First, the TN40 is indeed very throwy – it has incredibly focused output for a 4x emitter setup. Overall output is surprisingly high as well (although not as high as the 3xMK-R TN36). There are also a number of artifacts in the TN40 spillbeam (due to the overlapping well design), but these are hard to see above. To tell more, you really need to move outdoors.

For outdoor shots, these are done in the style of my earlier 100-yard round-up review. Please see that thread for a discussion of the topography (i.e. the road dips in the distance, to better show you the corona in the mid-ground). Note there are a lot of bugs out at this time of year, so expect to see some flight trails. ;)

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For peak beam distance, you can see than the TN40 falls more in line with the thrower group (XHP35 K70 and XM-L2 dedome K50vn) than it does the usual high-output group (XHP70-based K60 and SD75). This is an incredible amount of throw for a multi-emitter light – while still maintaining a lot of overall output. Scroll down for direct beam measurements.

Testing Method:

All my output numbers are relative for my home-made light box setup, as described on my flashlightreviews.ca website. You can directly compare all my relative output values from different reviews - i.e. an output value of "10" in one graph is the same as "10" in another. All runtimes are done under a cooling fan, except for any extended run Lo/Min modes (i.e. >12 hours) which are done without cooling.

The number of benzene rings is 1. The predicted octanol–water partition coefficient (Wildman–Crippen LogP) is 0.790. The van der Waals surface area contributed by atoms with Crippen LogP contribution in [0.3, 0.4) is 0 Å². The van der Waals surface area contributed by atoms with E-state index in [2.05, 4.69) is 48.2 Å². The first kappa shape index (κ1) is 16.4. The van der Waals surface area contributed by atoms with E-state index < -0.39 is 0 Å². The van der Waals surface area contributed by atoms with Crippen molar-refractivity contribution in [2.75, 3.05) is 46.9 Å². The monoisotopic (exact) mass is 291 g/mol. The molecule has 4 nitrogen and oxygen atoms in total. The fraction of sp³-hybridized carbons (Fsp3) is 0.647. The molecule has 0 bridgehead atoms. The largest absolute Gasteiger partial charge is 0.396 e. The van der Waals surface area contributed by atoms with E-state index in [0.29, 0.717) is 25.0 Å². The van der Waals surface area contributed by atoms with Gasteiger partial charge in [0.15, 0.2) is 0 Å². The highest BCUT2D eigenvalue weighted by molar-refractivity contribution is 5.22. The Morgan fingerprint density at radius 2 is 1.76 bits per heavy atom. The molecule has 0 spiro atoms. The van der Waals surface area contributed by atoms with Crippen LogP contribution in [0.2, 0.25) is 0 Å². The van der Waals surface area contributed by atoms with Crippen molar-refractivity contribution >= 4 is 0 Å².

I have devised a method for converting my lightbox relative output values (ROV) to estimated Lumens. See my How to convert Selfbuilt's Lightbox values to Lumens thread for more info.

Throw/Output Summary Chart:

My summary tables are reported in a manner consistent with the ANSI FL-1 standard for flashlight testing. Please see http://www.flashlightreviews.ca/FL1.htm for a discussion, and a description of all the terms used in these tables. Effective July 2012, I have updated all my Peak Intensity/Beam Distance measures with a NIST-certified Extech EA31 lightmeter (orange highlights).

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As predicted by the beamshots, the TN40 is an incredible thrower. Among my 4x18650-class lights, only the single-emitter XHP35 Acebeam K70 out-throws it (but with less output overall). This is an incredibly strong showing for a 4xXP-L light. :eek:oo:

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Now there's something you don't see very often – my output measures on Hi actually exceed the reported specs. :laughing: Most of the other levels seem pretty accurate, in contrast.

Output/Runtime Graphs:

As always, my standard runtimes are done under a cooling fan.

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The light shows a series of step-downs on Turbo, and consistently flat-stabilized runs at Hi and Med levels.